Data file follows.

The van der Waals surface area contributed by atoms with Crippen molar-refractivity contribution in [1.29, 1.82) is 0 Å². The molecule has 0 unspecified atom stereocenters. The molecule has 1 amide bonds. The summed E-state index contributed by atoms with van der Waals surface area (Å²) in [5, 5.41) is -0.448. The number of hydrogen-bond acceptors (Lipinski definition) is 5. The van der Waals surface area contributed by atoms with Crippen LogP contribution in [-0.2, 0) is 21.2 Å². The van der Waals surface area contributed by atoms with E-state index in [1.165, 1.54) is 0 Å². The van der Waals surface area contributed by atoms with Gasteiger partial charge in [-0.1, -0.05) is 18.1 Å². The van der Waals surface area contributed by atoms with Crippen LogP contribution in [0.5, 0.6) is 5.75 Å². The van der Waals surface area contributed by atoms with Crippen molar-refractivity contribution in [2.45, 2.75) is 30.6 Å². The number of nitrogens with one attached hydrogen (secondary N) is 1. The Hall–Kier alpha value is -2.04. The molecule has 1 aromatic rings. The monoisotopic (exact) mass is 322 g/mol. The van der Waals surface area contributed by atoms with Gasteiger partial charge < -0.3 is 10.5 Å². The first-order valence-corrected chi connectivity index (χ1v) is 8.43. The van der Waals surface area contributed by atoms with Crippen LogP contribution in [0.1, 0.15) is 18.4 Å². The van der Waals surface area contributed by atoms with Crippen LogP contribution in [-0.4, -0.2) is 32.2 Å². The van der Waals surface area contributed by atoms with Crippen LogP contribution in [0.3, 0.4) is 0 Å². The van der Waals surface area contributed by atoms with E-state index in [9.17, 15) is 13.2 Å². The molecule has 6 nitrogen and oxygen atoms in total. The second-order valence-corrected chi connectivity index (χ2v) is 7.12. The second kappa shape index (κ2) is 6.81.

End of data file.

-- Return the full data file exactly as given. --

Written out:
The van der Waals surface area contributed by atoms with Crippen molar-refractivity contribution in [1.29, 1.82) is 0 Å². The molecule has 0 unspecified atom stereocenters. The molecule has 1 amide bonds. The summed E-state index contributed by atoms with van der Waals surface area (Å²) in [5, 5.41) is -0.448. The number of hydrogen-bond acceptors (Lipinski definition) is 5. The van der Waals surface area contributed by atoms with Crippen LogP contribution in [-0.2, 0) is 21.2 Å². The van der Waals surface area contributed by atoms with E-state index in [1.165, 1.54) is 0 Å². The van der Waals surface area contributed by atoms with Gasteiger partial charge in [-0.1, -0.05) is 18.1 Å². The van der Waals surface area contributed by atoms with Crippen LogP contribution in [0.5, 0.6) is 5.75 Å². The van der Waals surface area contributed by atoms with Crippen molar-refractivity contribution in [2.45, 2.75) is 30.6 Å². The number of nitrogens with one attached hydrogen (secondary N) is 1. The Hall–Kier alpha value is -2.04. The molecule has 1 aromatic rings. The monoisotopic (exact) mass is 322 g/mol. The van der Waals surface area contributed by atoms with Gasteiger partial charge < -0.3 is 10.5 Å². The first-order valence-corrected chi connectivity index (χ1v) is 8.43. The van der Waals surface area contributed by atoms with Crippen LogP contribution in [0.1, 0.15) is 18.4 Å². The van der Waals surface area contributed by atoms with Crippen LogP contribution in [-0.4, -0.2) is 32.2 Å². The van der Waals surface area contributed by atoms with Crippen LogP contribution in [0.3, 0.4) is 0 Å². The van der Waals surface area contributed by atoms with E-state index in [9.17, 15) is 13.2 Å². The molecule has 6 nitrogen and oxygen atoms in total. The second-order valence-corrected chi connectivity index (χ2v) is 7.12. The second kappa shape index (κ2) is 6.81.